A: Well with a – a friend – a friend. Oh a friend or – friend you know, you got a lot of boys, the local boys always. We used to go …

Q: … Did you ever take your sisters out?

A: Well, if they’d have wanted to go I – I suppose we would have taken ’em. See we I we had a – a – two variety places here, one was the – Mile End Empire, opposite Stepney Green. And there was the Forrester’s Music Hall in Cambridge Road. They used to have a lot of drama there, and that was a cheaper place, it was tuppence, up in the – Paragon was only threepence. Then – then when – of course the bioscope came along, the pictures came along, everywhere was picture palaces. You could go where you liked see, see what picture was showing. Charlie Chaplin or who – when he first started you see. When I was young, he was a – only a young man as well.

Q: Were people quite excited by films when they first came out?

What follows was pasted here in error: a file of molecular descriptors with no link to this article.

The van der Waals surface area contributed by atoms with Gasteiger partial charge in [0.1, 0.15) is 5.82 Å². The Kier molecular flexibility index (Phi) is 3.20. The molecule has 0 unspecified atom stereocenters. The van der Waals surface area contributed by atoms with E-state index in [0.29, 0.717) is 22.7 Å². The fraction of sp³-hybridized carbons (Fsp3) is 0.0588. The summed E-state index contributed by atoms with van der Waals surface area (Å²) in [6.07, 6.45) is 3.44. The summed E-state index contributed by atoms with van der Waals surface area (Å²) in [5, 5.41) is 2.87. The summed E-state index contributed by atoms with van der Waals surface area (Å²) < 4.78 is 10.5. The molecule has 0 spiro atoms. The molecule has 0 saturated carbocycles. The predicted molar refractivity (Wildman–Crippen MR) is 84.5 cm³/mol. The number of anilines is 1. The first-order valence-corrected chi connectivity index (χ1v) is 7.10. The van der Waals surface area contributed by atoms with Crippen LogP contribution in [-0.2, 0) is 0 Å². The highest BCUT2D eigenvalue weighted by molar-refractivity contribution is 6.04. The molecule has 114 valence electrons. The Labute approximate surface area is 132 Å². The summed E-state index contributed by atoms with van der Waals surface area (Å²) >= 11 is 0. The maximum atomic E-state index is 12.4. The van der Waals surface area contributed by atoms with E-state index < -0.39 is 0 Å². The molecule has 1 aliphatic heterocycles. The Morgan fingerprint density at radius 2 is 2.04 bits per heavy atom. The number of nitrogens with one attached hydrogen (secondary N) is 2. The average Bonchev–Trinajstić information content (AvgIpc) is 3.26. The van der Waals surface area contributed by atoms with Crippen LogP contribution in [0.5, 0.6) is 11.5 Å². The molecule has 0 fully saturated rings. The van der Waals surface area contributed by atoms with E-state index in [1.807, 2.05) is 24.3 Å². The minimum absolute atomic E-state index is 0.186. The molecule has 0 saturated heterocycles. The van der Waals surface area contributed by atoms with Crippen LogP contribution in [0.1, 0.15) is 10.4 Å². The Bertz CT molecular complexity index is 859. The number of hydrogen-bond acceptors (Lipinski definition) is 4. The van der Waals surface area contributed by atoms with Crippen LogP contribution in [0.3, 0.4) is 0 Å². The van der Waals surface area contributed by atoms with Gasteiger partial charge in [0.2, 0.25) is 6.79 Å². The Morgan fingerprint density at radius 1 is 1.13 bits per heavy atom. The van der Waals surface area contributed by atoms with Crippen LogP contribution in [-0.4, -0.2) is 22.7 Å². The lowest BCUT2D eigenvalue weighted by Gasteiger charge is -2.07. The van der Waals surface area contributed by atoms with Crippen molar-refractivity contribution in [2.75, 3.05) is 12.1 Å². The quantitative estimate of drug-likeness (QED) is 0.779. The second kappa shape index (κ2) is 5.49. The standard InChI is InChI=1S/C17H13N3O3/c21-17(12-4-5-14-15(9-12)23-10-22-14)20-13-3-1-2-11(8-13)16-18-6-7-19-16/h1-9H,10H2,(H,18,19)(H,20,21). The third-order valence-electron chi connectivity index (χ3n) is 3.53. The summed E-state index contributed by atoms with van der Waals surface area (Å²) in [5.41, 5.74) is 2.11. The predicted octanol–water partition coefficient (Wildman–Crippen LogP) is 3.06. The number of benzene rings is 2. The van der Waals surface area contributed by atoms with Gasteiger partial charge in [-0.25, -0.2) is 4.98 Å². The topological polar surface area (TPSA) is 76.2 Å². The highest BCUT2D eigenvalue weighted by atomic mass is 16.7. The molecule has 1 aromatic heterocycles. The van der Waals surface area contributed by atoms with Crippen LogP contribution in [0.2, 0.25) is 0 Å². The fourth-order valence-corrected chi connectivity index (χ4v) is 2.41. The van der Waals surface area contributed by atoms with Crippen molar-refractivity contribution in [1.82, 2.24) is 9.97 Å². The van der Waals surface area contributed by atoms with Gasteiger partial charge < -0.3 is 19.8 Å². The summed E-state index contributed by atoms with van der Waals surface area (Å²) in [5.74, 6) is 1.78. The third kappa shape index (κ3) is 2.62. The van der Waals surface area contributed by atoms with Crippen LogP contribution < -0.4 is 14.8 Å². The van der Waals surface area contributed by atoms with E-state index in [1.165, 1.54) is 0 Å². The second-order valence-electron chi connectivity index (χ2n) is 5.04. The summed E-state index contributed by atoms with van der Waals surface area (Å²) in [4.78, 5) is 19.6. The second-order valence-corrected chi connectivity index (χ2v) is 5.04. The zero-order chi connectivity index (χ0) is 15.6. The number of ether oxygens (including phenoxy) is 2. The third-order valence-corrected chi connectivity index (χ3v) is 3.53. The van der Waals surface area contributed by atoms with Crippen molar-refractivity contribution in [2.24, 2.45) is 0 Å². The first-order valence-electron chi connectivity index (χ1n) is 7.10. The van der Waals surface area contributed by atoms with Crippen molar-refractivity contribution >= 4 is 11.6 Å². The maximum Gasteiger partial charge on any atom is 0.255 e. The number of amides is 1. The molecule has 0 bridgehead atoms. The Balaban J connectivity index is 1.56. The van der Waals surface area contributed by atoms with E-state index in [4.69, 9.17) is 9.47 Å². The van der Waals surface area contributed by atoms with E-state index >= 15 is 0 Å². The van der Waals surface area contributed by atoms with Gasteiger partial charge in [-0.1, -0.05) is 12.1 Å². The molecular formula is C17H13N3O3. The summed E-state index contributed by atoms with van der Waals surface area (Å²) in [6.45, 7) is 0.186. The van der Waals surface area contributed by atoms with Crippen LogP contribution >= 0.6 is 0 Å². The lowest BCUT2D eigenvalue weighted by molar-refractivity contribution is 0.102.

A: Oh yes. Yes, yes. Yes, I saw a film in Whitechapel Road – then – only paid a penny to go in there – and – opposite Whitechapel chutch and as this bio – like the train came in, so all the people got up and ran out, they thought it was coming on top of ’em. See the train come along, ch-ch-ch-ch-ch – like, see and that was – they thought – thought the train was coming into this here – fairly – a big size – room where you was all sat in side by side. Yeh, all the people got up and run out they thought the train was coming in the room to ’em. Yeh, never seen such a thing before like that. Oh yes, they was – good old times.

Comments: Alfred Gotts was born in Silver Street, Stepney, London in 1894, one of thirteen children, nine of whom survived. His father was a City carman, his mother was a cigar maker. His interview is embellished with creative elements, such as the memory of an audience panicked by film of an approaching train, which probably owe more to second-hand knowledge of a cinema history myth than they do to reality (Gotts was too young to have seen the first cinema shows with approaching trains in any case). Silverland was at 273 Commercial Road, Stepney. He was one of 444 people interviewed by Paul Thompson and his team as part of a study of the Edwardian era which resulted in Thompson’s book The Edwardians: The Remaking of British Society (London: Weidenfeld and Nicolson, 1975).